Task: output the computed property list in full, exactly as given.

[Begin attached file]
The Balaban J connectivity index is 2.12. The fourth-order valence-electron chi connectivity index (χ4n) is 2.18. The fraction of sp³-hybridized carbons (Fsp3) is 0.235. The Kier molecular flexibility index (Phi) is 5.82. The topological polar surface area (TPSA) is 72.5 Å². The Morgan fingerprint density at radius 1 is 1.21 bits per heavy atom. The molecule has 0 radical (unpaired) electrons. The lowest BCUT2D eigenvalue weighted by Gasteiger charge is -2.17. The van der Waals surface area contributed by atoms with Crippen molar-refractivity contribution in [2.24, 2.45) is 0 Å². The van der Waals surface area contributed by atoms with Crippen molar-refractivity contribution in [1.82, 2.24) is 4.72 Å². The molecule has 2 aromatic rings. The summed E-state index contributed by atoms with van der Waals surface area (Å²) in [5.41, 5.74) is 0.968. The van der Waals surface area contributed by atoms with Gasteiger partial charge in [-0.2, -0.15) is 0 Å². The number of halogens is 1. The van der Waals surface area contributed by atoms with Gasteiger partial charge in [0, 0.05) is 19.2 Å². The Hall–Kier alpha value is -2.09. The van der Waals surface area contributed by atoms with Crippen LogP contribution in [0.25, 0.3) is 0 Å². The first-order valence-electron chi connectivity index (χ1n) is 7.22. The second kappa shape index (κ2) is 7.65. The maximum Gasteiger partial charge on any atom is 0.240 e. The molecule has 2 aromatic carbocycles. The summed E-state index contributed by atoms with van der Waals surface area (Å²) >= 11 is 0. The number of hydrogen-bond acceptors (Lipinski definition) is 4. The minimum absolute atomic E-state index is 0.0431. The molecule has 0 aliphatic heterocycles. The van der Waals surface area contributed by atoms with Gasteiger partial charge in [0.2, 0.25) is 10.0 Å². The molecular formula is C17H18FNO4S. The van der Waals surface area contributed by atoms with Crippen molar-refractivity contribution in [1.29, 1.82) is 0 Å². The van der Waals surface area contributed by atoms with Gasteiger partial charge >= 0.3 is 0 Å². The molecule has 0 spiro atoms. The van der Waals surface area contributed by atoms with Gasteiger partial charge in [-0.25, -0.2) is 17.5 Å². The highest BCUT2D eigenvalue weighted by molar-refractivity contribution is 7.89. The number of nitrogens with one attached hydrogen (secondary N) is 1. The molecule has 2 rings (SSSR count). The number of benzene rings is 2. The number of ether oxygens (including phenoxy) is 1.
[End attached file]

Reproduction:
The Balaban J connectivity index is 2.12. The fourth-order valence-electron chi connectivity index (χ4n) is 2.18. The fraction of sp³-hybridized carbons (Fsp3) is 0.235. The Kier molecular flexibility index (Phi) is 5.82. The topological polar surface area (TPSA) is 72.5 Å². The Morgan fingerprint density at radius 1 is 1.21 bits per heavy atom. The molecule has 0 radical (unpaired) electrons. The lowest BCUT2D eigenvalue weighted by Gasteiger charge is -2.17. The van der Waals surface area contributed by atoms with Crippen molar-refractivity contribution in [2.24, 2.45) is 0 Å². The van der Waals surface area contributed by atoms with Crippen molar-refractivity contribution in [1.82, 2.24) is 4.72 Å². The molecule has 2 aromatic rings. The summed E-state index contributed by atoms with van der Waals surface area (Å²) in [5.41, 5.74) is 0.968. The van der Waals surface area contributed by atoms with Gasteiger partial charge in [-0.2, -0.15) is 0 Å². The number of halogens is 1. The van der Waals surface area contributed by atoms with Gasteiger partial charge in [0, 0.05) is 19.2 Å². The Hall–Kier alpha value is -2.09. The van der Waals surface area contributed by atoms with Crippen LogP contribution in [0.25, 0.3) is 0 Å². The first-order valence-electron chi connectivity index (χ1n) is 7.22. The second kappa shape index (κ2) is 7.65. The maximum Gasteiger partial charge on any atom is 0.240 e. The molecule has 2 aromatic carbocycles. The summed E-state index contributed by atoms with van der Waals surface area (Å²) >= 11 is 0. The number of hydrogen-bond acceptors (Lipinski definition) is 4. The minimum absolute atomic E-state index is 0.0431. The molecule has 0 aliphatic heterocycles. The van der Waals surface area contributed by atoms with Gasteiger partial charge in [0.2, 0.25) is 10.0 Å². The molecular formula is C17H18FNO4S. The van der Waals surface area contributed by atoms with Crippen molar-refractivity contribution in [1.29, 1.82) is 0 Å². The van der Waals surface area contributed by atoms with Gasteiger partial charge >= 0.3 is 0 Å². The molecule has 0 spiro atoms. The van der Waals surface area contributed by atoms with Gasteiger partial charge in [-0.25, -0.2) is 17.5 Å². The highest BCUT2D eigenvalue weighted by molar-refractivity contribution is 7.89. The number of nitrogens with one attached hydrogen (secondary N) is 1. The molecule has 2 rings (SSSR count). The number of benzene rings is 2. The number of ether oxygens (including phenoxy) is 1.